Gideon Emmons and Henry Nichols dug deep into the dirt of the farm of William Newell. They were digging a well, but 3 feet down they hit a rock. Except that it looked like a foot.
Attached to a leg, and a torso. It was a 10-foot-tall man they thought was petrified, an undiscovered predecessor of the nearby Onondaga people.
The farm was in Cardiff, a small hamlet just south of Syracuse. And one of the greatest hoaxes in history had just begun.
The date was Oct. 16, 1869, 150 years ago today.
So began a hoax that lasted a few scant weeks — creator George Hull confessed to it by December.
But its legend remains to the gullibility of people eager to believe, and the willingness of people to make a buck exploiting that.
The hoax ensnared David Hannum of Homer, whether through his eagerness to believe or to make a buck, and became a part of Homer history.
Today, a replica of the Cardiff Giant is on display at the CNY Living History Center as part of the 150th celebration of the hoax, which fooled thousands and captured the attention of the nation during the 19th century.
“We got this just before Steampunk,” center director Cindy Stoker said of the weekend- long event that drew fans of the mashup of Victorian-era aesthetics and science fiction. It drew quite a bit of attention.
The Briggs sisters of Homer, now Patricia Briggs Norris and Nancy Harris, created the replica in 1958, said Stoker, whose father would haul it through Homer in parades.
The two sisters created their likeness in 1958 in honor of Cortland County’s 150th anniversary and at the request of Harris’ father-in-law, R. Curtis Harris, who was the Homer town historian at the time. The family moved out of the Briggs house on Main Street in Homer when it was purchased by Tom Neiderhofer.
Neiderhofer followed in the sisters’ footsteps and would put the statue in parades and bring it to classes when lessons were taught on the giant.
He said it’s important to talk about a little — or, well big — piece of Homer’s history.
In short, the story by Smithsonian magazine goes that Hull had the giant crafted of gypsum to prove a point about faith and religion and science. Hull had the giant taken to his cousin’s farm in Cardiff, where he buried it, only for it to be later discovered by two of Newell’s farm laborers who were told where to dig.
But Homer’s relationship to what became known as one of the biggest hoaxes in history came from David Hannum’s relationship to Amos Westcott, said Homer resident John Hartsock, who will give a lecture tonight on the giant. Hartsock lives in the Hannum house.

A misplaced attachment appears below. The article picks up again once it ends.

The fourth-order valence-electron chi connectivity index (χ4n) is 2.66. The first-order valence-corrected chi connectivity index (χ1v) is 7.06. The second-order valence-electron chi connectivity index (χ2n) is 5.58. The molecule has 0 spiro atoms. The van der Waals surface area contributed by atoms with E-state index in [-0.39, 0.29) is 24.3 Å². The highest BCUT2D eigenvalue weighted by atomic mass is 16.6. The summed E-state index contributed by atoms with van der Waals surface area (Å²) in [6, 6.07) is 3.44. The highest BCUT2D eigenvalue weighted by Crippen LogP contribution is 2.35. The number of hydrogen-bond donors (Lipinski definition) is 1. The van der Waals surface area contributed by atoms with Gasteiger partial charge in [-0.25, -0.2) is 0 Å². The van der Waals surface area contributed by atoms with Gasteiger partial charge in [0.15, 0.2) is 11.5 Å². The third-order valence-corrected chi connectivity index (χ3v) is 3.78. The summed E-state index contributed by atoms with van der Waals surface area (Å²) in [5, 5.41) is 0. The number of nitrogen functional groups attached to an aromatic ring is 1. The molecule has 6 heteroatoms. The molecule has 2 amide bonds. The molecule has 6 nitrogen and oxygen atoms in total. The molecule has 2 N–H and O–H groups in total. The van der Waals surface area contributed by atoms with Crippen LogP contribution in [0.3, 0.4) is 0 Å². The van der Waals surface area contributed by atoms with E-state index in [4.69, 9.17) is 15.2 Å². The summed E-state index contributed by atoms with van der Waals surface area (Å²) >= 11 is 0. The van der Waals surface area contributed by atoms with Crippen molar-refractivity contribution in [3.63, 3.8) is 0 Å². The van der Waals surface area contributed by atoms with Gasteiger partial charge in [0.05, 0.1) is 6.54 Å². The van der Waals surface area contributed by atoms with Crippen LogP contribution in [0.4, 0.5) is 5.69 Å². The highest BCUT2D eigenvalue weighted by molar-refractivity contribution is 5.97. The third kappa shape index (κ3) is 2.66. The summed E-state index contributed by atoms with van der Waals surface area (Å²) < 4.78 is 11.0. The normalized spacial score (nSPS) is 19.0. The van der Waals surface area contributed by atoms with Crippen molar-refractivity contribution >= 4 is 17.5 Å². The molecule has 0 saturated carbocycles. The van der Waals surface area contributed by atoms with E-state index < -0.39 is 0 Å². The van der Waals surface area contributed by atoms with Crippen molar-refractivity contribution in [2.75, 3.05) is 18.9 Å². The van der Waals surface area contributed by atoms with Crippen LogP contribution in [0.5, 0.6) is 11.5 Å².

“I’ve always been a little bit amazed at how much has been made out of it,” Hartsock said. “David Hannum was involved but he wasn’t the only one involved. He wasn’t quite the major player some people made him out to be.”
Hannum was Westcott’s brother-in-law and when Westcott saw the giant, he wanted to invest in it and the money it brought from having people view it. He got Hannum in on the investment.
“They didn’t know what it was,” Hartsock said. “What they knew was that it was attracting people.”
Eventually, questions on the giant’s authenticity were raised. Westcott, Hannum and one other person were already invested in the giant and ready to pull out, but were persuaded to stay in the contract but with an added amendment that Hull would prove the giant to be real.
He never did and while it took time, the truth came out that the joke was on everyone — it was a hoax.
Today, the original giant is displayed in The Farmers Museum in Cooperstown, where people still pay money to see it.
The hoax has its own entry in the Encyclopedia Britannica; it’s listed on any number of lists as one of the 10 best hoaxes in history; it was replicated in 2011 by artist Ty Marshal, now of the Homer Center for the Arts.
It’s even been the topic of play in Cortland and an off- Broadway musical to debut next month, “The Giant Hoax,” written by Kit Goldstein Grant and directed by Christopher Michaels.
While Hartsock said he’s no expert on the infamous hoax, he is interested in the topic because of how it relates to Hannum and Homer.
“I think it’s worth learning about it in terms of the cultural context of the time,” Hartsock said. “You look at it and you wonder how can somebody be dumb enough to fall for that?”